McCullar is suing Spectrum parent Charter Communications Inc. to get her job back and for unspecified lost wages and punitive damages. The lawsuit was filed Thursday in U.S. District Court in San Antonio.
According to her lawsuit, McCullar notified her supervisors that other Spectrum employees were misclassifying accounts as "new revenue that should have been reported as renewals with a downgrade in revenue."
Spectrum Lawsuit on Age and Gender Discrimination
Charter Spectrum is the parent company of many small news stations, and some anchors of a New York City station felt discriminated against, per CBS News: (Source)
Five newscasters at NY1, a New York City news station, are suing parent company Charter Communications over age and gender discrimination. In a lawsuit obtained by the Associated Press, the anchors allege NY1 "blatantly marginalized them and cast them aside in favor of younger women and men."
Emmy-winning anchor Roma Torre and her co-plaintiffs say Charter Communications, which acquired NY1 in 2016, altered their career trajectories. They say they would like return to the positions they occupied before Charter took control of NY1, and are seeking unspecified damages in the lawsuit.
In a news release, the five anchors said women on television "should accurately reflect women in society and be celebrated at every age, not treated like decoration that can be disposed and replaced with a newer version."
Spectrum Lawsuit for Music Copyrights
Charter Spectrum has been involved with record labels and production companies for a long time, and their apparent lack of responsiveness to copyright problems is finally being addressed, according to Billboard: (Source)
More than 50 leading record labels and publishers have filed a lawsuit against Charter Communications, Inc. for contributing and profiting off its internet subscribers' copyright infringement.
The lawsuit, filed Friday in Colorado, accuses internet service provider Charter -- which conducts business under the name Spectrum -- of deliberately refusing to "take reasonable measures to curb customers from using its Internet services to infringe on others’ copyrights, including Plaintiffs’ copyrights -- even after Charter became aware of particular customers engaging in specific, repeated acts of infringement."
The music companies continue to state they sent hundreds of thousands of statutory infringement notices to Charter that went mostly ignored.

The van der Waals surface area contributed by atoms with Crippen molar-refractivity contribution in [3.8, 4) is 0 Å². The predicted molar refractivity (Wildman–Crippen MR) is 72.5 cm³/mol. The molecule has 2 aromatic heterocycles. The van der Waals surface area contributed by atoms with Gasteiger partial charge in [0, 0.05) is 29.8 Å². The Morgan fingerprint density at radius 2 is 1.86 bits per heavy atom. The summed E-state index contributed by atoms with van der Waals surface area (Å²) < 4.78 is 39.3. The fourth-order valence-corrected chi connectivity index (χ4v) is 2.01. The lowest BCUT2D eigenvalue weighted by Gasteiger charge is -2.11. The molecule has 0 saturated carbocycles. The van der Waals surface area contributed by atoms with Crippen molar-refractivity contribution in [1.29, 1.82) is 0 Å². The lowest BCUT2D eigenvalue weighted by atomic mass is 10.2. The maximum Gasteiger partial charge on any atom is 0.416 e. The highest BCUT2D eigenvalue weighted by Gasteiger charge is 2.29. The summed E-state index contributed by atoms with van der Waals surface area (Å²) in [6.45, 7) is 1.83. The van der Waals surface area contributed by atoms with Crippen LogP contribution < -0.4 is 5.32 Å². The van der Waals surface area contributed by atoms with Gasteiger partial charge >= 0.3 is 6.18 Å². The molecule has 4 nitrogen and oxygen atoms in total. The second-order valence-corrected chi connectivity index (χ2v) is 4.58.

"Rather than working with Plaintiffs to curb this massive infringement, Charter did nothing, choosing to prioritize its own profits over its legal obligations," reads the suit.
Spectrum Lawsuit from Rival Windstream
Windstream Holdings is suing Spectrum over alleged "scare tactics" that were being used to convert Windstream’s customer base, CRN reports: (Source)
Windstream Holdings is accusing telecommunications rival Charter Communications of launching an all-out "scare-tactic campaign" and using "bait and switch" efforts to attract Windstream’s customers to Charter’s Spectrum brand, according to a federal lawsuit filed Friday.
Windstream filed its lawsuit against Charter, the third-largest cable provider in the country, with the U.S. Bankruptcy Court in the Southern District of New York.
"Charter through its brand Spectrum, commenced a scare-tactic campaign to mislead, deceive, and confuse consumers regarding the reason, status, and consequences of Windstream’s Chapter 11 cases," the complaint states. "Charter disseminated false advertisements, directly targeting Windstream’s strongest customer bases in Alabama, Georgia, Kentucky, Ohio, Nebraska, and North Carolina. With a clear intent to deceive, Charter’s advertisements were sent to Windstream’s customers in a manner designed to make customers believe that the communication was from Windstream."
Spectrum Lawsuit on Disability Discrimination
The U.S. Equal Employment Opportunity Commission has raised the issue of Spectrum not allowing disabled customer service representatives in Hawaii to take disability leave: (Source)
HONOLULU, Hawaii - Oceanic Time Warner Cable LLC, doing business as Spectrum, violated federal law when it denied leave as an accommodation to a class of customer service representatives at its headquarters in Mililani, Hawaii, the U.S. Equal Opportunity Commission (EEOC) charged in a lawsuit filed today.
The EEOC contends that Spectrum maintained inflexible leave and attendance policies that did not allow additional leave as a reasonable accommodation for employees with disabilities. Upon the exhaustion of FMLA leave, Spectrum failed to engage in the interactive process to determine if reasonable accommodations could be provided, and simply notified employees that if they could not return to full duty, they would be discharged. The EEOC further charged that Spectrum denied reasonable accommodations to probationary employees because its policy only allowed for two unpaid absences during the six-month probationary period. For employees who have exhausted their earned sick hours and two unpaid absences, the company did not engage in the interactive process to determine if reasonable accommodations could be provided, and instead terminated their employment.